Central place foraging by beavers (Castor canadensis): a test of foraging predictions and the impact of selective feeding on the growth form of cottonwoods (Populus fremontii)

Mark A. McGinley, Thomas G Whitham

Research output: Contribution to journalArticle

50 Citations (Scopus)

Abstract

Several predictions of central place foraging theory were tested. As predicted, beavers foraged more selectively at increasing distance from the central place. With increasing distance from the river's edge, beavers cut fewer branches and deleted small branches from their diet. Large branches were favored at all distances, which differs from patterns observed in previous studies of beaver foraging. This difference, however, is expected and supports Schoener's (1979) predictions which are based on differences between provisioning costs and item size. The selective harvesting of branches predicted by foraging theory affects plant growth form and may influence plant reproductive patterns. High rates of branch removal caused cottonwoods to develop a shrubby architecture. The importance of selective branch choice by beavers on patterns of cottonwood reproduction (i.e., delayed sexual maturity and induced cloning) is discussed.

Original languageEnglish (US)
Pages (from-to)558-562
Number of pages5
JournalOecologia
Volume66
Issue number4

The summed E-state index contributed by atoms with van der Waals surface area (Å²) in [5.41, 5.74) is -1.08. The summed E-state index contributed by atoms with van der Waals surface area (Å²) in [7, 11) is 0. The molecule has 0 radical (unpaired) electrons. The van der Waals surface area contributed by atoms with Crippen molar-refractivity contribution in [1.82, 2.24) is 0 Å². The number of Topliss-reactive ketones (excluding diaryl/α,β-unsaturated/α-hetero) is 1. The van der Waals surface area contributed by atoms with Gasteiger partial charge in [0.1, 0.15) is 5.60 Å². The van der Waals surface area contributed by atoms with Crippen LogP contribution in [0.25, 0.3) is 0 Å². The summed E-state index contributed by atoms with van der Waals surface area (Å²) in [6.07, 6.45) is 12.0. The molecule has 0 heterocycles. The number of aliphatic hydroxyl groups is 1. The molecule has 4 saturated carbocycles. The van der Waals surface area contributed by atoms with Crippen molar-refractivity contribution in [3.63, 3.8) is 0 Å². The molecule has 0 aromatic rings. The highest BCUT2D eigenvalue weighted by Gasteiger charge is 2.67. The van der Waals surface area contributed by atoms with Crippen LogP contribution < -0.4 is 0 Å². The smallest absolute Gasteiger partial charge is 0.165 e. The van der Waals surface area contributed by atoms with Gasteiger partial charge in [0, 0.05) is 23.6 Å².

DOIs
StatePublished - Jul 1985

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Populus fremontii
central place foraging
Castor canadensis
Castoridae
growth form
foraging
prediction
sexual maturity
testing
diet
river
cost
plant growth
rivers
test

ASJC Scopus subject areas

  • Ecology

Cite this

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abstract = "Several predictions of central place foraging theory were tested. As predicted, beavers foraged more selectively at increasing distance from the central place. With increasing distance from the river's edge, beavers cut fewer branches and deleted small branches from their diet. Large branches were favored at all distances, which differs from patterns observed in previous studies of beaver foraging. This difference, however, is expected and supports Schoener's (1979) predictions which are based on differences between provisioning costs and item size. The selective harvesting of branches predicted by foraging theory affects plant growth form and may influence plant reproductive patterns. High rates of branch removal caused cottonwoods to develop a shrubby architecture. The importance of selective branch choice by beavers on patterns of cottonwood reproduction (i.e., delayed sexual maturity and induced cloning) is discussed.",
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